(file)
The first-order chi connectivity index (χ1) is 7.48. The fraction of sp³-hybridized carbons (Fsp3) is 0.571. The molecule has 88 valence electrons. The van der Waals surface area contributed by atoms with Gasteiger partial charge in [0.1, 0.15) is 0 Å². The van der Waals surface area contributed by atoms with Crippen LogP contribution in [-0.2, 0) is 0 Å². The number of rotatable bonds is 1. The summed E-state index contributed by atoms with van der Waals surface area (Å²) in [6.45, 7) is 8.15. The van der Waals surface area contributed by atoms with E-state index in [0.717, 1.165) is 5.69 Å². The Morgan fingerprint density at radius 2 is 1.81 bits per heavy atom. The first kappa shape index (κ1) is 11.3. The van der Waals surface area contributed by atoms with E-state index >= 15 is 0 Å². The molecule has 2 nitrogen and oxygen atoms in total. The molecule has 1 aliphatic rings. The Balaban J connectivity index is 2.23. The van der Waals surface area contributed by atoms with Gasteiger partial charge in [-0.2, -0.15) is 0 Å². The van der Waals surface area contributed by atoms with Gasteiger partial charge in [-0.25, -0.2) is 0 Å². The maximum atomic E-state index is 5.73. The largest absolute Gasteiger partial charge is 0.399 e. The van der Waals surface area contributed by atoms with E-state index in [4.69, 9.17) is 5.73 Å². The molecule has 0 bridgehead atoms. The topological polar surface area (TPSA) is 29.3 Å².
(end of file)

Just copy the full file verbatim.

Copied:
The first-order chi connectivity index (χ1) is 7.48. The fraction of sp³-hybridized carbons (Fsp3) is 0.571. The molecule has 88 valence electrons. The van der Waals surface area contributed by atoms with Gasteiger partial charge in [0.1, 0.15) is 0 Å². The van der Waals surface area contributed by atoms with Crippen LogP contribution in [-0.2, 0) is 0 Å². The number of rotatable bonds is 1. The summed E-state index contributed by atoms with van der Waals surface area (Å²) in [6.45, 7) is 8.15. The van der Waals surface area contributed by atoms with E-state index in [0.717, 1.165) is 5.69 Å². The Morgan fingerprint density at radius 2 is 1.81 bits per heavy atom. The first kappa shape index (κ1) is 11.3. The van der Waals surface area contributed by atoms with E-state index >= 15 is 0 Å². The molecule has 2 nitrogen and oxygen atoms in total. The molecule has 1 aliphatic rings. The Balaban J connectivity index is 2.23. The van der Waals surface area contributed by atoms with Gasteiger partial charge in [-0.2, -0.15) is 0 Å². The van der Waals surface area contributed by atoms with Gasteiger partial charge in [-0.25, -0.2) is 0 Å². The maximum atomic E-state index is 5.73. The largest absolute Gasteiger partial charge is 0.399 e. The van der Waals surface area contributed by atoms with E-state index in [4.69, 9.17) is 5.73 Å². The molecule has 0 bridgehead atoms. The topological polar surface area (TPSA) is 29.3 Å².